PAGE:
a, Arts & Entertainment, Music

alt-J on fame and staying the same

Despite being one of the most surprising success stories for indie-rock bands in the past half decade, alt-J are the definition of down-to-earth. Having released their debut album, An Awesome Wave in 2012, the band received multiple nominations at both the BRIT (2012) and Grammy Awards (2015), and won the coveted Barclaycard Mercury Prize (2012) ,which celebrates the best in British music each year. Despite their worldwide critical and commercial success, the London-based band have remained humble throughout their journey from underground indie group to festival headliner.

Sitting under a tree, casually perched on a picnic table just hours before they are scheduled to take the stage at Osheaga, band members Gus Unger-Hamilton (keyboard/background vocals) and Thom Green (drums) are both at ease. Wearing simple black t-shirts and sweaters, the duo comes off as extremely laid back and unassuming for ‘rock stars.’ There are no special seats, no crazy equipment: Just the two of them and a packet of chips—or “crisps”— as they call it.

McGill Tribune (MT): I saw you back in September 2012 when you played a concert at Cafe Campus, obviously today the crowd is quite a bit bigger than it was then. How has it been as a band and as individuals from then to now?

Gus Unger-Hamilton (GUH): Well it’s been a gradual process, you know? People always ask us “What is it like to have this meteoric rise?” and I mean it doesn’t necessarily feel like that to us because we’ve been doing it everyday, so it’s just been going up stage by stage.

Thom Green (TG): It’s made a lot of sense, you know? Because we’ve worked for it and certain things have helped us along the way. You can never explain why music is really successful or why people like it, but at the same time when we go home at the end of this tour and take time off it’ll be surreal. It definitely feels like a big chapter, a big difference. I feel like a different person than before we started becoming successful, but we’re kind of used to it as well so it’s weird.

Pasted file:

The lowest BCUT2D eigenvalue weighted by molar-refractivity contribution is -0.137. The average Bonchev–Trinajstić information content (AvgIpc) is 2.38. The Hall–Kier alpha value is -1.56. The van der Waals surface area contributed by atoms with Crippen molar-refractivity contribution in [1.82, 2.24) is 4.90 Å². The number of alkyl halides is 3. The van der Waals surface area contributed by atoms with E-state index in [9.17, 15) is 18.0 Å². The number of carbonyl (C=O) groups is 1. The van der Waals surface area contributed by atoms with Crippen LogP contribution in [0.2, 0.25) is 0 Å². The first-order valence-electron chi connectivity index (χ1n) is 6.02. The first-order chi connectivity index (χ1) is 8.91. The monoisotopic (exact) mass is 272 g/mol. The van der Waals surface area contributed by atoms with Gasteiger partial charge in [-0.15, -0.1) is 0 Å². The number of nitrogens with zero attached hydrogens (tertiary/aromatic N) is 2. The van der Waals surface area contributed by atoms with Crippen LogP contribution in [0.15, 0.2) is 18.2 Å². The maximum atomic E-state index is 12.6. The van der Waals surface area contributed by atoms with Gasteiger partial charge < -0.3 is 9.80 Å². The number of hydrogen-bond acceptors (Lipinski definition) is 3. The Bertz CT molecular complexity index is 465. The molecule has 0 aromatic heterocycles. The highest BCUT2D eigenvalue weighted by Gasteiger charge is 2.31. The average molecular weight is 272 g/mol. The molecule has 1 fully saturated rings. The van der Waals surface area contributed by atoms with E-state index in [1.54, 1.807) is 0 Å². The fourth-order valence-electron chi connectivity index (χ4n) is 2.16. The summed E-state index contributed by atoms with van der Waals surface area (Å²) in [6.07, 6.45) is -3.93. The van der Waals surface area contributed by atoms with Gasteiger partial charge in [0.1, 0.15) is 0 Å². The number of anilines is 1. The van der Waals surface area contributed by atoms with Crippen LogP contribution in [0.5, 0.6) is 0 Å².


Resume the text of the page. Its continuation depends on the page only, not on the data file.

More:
MT: Did the reception of the second album differ from that of the first having already released An Awesome Wave in 2012?

GUH: For the first album there was no expectation for us at all really: No one really knew who we were. I mean we were quite a sort of "hype-y" band, but not in a massive way, and then the album came out, and it actually sold quite well really. You know like it got in the top 20 and stuff, but nonetheless, everything was like a bonus back then for us. Whereas for the second album there was so much more expectation I think. It was like an event that people were really anticipating I suppose, so it’s definitely a different vibe.

MT: There were publications, such as the Rolling Stone, who didn’t review the first album but did the second. Was there any pressure felt in the lead up to the release of This Is All Yours?

TG: We didn’t really feel any pressure at all, no. I think leading up to it, and we were going to start [recording] it again, there was a bit of a build-up: We were a bit unsure of how it was going to go. But pretty quickly we realized it was pointless worrying about it: We knew we were going to do it, we’re doing it anyway, you know, so we might as well just forget about it. Luckily we were writing good stuff and we liked it, I mean it could have been a different story if we were struggling but it was pretty good.

MT: So you’re obviously not only recognized here in Montreal, but you’ve had international success and recognition by the Grammys and the BRITs. How does the recognition feel and has it changed you as a band?